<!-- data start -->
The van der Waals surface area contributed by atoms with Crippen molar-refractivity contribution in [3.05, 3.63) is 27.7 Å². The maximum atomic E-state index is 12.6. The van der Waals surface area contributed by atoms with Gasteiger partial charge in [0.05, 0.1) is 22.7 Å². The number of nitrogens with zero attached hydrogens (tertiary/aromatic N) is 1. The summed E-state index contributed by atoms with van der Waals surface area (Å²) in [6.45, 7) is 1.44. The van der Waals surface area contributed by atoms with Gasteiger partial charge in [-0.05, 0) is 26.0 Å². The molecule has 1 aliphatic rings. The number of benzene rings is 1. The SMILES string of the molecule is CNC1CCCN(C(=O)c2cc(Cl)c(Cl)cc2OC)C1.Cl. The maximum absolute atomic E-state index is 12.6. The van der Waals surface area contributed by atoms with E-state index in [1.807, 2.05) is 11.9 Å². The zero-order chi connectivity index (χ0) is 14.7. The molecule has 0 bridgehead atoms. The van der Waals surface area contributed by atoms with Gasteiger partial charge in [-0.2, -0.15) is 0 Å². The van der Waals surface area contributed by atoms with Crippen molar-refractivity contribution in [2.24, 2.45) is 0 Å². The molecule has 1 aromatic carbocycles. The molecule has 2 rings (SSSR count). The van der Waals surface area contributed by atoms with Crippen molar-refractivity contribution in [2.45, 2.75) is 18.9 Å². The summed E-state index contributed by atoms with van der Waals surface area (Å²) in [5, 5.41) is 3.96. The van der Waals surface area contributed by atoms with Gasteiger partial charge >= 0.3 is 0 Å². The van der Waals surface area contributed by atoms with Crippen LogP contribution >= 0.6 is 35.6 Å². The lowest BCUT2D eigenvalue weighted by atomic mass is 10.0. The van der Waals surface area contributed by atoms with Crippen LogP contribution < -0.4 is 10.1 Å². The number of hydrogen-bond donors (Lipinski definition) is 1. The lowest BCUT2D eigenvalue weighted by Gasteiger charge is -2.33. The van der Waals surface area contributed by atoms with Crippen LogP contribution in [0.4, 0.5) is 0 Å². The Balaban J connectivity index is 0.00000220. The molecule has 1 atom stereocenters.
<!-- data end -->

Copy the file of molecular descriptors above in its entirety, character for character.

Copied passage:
The van der Waals surface area contributed by atoms with Crippen molar-refractivity contribution in [3.05, 3.63) is 27.7 Å². The maximum atomic E-state index is 12.6. The van der Waals surface area contributed by atoms with Gasteiger partial charge in [0.05, 0.1) is 22.7 Å². The number of nitrogens with zero attached hydrogens (tertiary/aromatic N) is 1. The summed E-state index contributed by atoms with van der Waals surface area (Å²) in [6.45, 7) is 1.44. The van der Waals surface area contributed by atoms with Gasteiger partial charge in [-0.05, 0) is 26.0 Å². The molecule has 1 aliphatic rings. The number of benzene rings is 1. The SMILES string of the molecule is CNC1CCCN(C(=O)c2cc(Cl)c(Cl)cc2OC)C1.Cl. The maximum absolute atomic E-state index is 12.6. The van der Waals surface area contributed by atoms with E-state index in [1.807, 2.05) is 11.9 Å². The zero-order chi connectivity index (χ0) is 14.7. The molecule has 0 bridgehead atoms. The van der Waals surface area contributed by atoms with Gasteiger partial charge in [-0.2, -0.15) is 0 Å². The van der Waals surface area contributed by atoms with Crippen molar-refractivity contribution in [2.24, 2.45) is 0 Å². The molecule has 1 aromatic carbocycles. The molecule has 2 rings (SSSR count). The van der Waals surface area contributed by atoms with Crippen molar-refractivity contribution in [2.45, 2.75) is 18.9 Å². The summed E-state index contributed by atoms with van der Waals surface area (Å²) in [5, 5.41) is 3.96. The van der Waals surface area contributed by atoms with Gasteiger partial charge >= 0.3 is 0 Å². The van der Waals surface area contributed by atoms with Crippen LogP contribution >= 0.6 is 35.6 Å². The lowest BCUT2D eigenvalue weighted by atomic mass is 10.0. The van der Waals surface area contributed by atoms with Crippen LogP contribution < -0.4 is 10.1 Å². The number of hydrogen-bond donors (Lipinski definition) is 1. The lowest BCUT2D eigenvalue weighted by Gasteiger charge is -2.33. The van der Waals surface area contributed by atoms with Crippen LogP contribution in [0.4, 0.5) is 0 Å². The Balaban J connectivity index is 0.00000220. The molecule has 1 atom stereocenters.